Infamous Pinochet-era agent Osvaldo Romo dies: here.

History of economic neoliberalism in Chile: here.

Did US Intelligence Help Pinochet’s Junta Murder My Brother? Here.

Quique Cruz sums up the story of his long life journey towards the creation of an extraordinary work of art and human testimony called Archaeology of Memory: “The day after my nineteenth birthday, I was detained by Pinochet’s secret police and spent one month as a desaparecido in the Villa Grimaldi torture centre: here.

27 thoughts on “Chile: Pinochet torture centre now Allende museum


    (Aug. 9, 2007) President Michelle Bachelet on Wednesday inserted herself into an on-going polemic between the Catholic Church and the conservative UDI party by strongly supporting the Church’s call for a more fair distribution of Chile’s increasing wealth.

    Rightist Sen. Evelyn Matthei recently taunted the Church’s call for a more fair distribution of Chile’s wealth, saying Catholic Church spokesman Mons. Alejandro Goic knew nothing about economics.

    “I celebrate opinions I have heard suggesting that now is the time to work on narrowing the inequality gap we have in this country,” said Bachelet. “A country that is growing and developing like ours needs to understand that extreme inequality is a great national shame that is unacceptable (…) It is not about politics of the left versus politics of the right, or about being for or against business, or the government, or the opposition political parties. It is most certainly an issue that our government has assumed with great seriousness. But it is an issue that should unite all of us, so that it can be solved once and for all.”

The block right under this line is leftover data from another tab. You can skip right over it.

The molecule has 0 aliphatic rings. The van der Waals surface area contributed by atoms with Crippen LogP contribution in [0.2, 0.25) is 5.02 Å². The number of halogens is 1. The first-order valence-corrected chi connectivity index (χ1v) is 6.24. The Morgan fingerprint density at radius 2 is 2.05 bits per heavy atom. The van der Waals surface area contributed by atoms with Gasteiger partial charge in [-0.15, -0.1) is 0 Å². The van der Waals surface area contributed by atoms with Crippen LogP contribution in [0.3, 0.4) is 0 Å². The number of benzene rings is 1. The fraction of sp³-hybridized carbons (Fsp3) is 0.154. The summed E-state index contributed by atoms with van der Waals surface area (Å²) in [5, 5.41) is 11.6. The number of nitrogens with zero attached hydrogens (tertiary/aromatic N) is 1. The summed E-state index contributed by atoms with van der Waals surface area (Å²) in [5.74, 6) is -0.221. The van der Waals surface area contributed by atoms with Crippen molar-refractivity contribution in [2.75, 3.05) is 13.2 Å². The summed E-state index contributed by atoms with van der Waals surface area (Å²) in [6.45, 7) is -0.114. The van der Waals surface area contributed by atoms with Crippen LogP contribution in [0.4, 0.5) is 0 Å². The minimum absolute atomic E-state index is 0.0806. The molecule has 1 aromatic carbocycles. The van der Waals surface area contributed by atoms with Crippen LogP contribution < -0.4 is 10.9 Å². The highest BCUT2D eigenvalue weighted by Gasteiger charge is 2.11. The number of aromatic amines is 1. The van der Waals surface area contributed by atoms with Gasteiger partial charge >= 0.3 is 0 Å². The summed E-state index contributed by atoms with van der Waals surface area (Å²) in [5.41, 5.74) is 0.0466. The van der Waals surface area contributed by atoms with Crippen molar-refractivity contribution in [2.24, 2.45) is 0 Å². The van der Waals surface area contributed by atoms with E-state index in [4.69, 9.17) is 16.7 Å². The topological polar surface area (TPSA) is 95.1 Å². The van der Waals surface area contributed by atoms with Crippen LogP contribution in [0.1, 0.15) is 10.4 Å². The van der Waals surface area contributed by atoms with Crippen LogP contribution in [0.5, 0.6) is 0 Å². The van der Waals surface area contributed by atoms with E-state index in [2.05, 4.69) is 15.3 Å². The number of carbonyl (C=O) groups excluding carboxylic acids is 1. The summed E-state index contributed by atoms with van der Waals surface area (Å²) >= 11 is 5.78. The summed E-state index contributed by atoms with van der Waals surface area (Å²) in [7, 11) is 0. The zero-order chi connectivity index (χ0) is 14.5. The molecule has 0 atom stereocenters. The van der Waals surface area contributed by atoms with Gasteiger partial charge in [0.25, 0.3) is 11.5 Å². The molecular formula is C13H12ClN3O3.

Mons. Goic, who recently worked to resolve the labor dispute at the state-owned Codelco copper mine, early this week asked the rhetorical question: “Is it possible to live on a minimum monthly salary of 140,000 pesos (US$280)? We must respectfully debate the unresolved debt that we have with Chile’s poorest. If we do not have social justice, then the conflict will return.” Bishop Goic also suggested Chile businessmen should pay their workers an ‘ethical’ salary and allow them greater organizing rights.

    Matthei, a vice-president of the conservative UDI party, took strong exception to Bishop Goic’s comments.

    “Mons. Goic needs to explain himself to the Chilean people,” said Matthei. “He has no idea about economics and should not be meddling in these very complicated matters. What I want to know is, what if a small company is not able to pay the minimum wage? Are we then going to say that the salary is not ethical enough and shut down the company? It is not possible to define what is or what is not ethically sufficient.”

    (Ed. Note: The “fair salary, fair society” polemic is getting much greater attention in Chile’s media, due in part to growing labor assertiveness in various sectors of the economy and the Catholic Church’s decision to involve itself in the issue. See today’s stories on Chile’s fresh fruit sector, as an example of the widening debate.)

    By Anne Pallisgaard (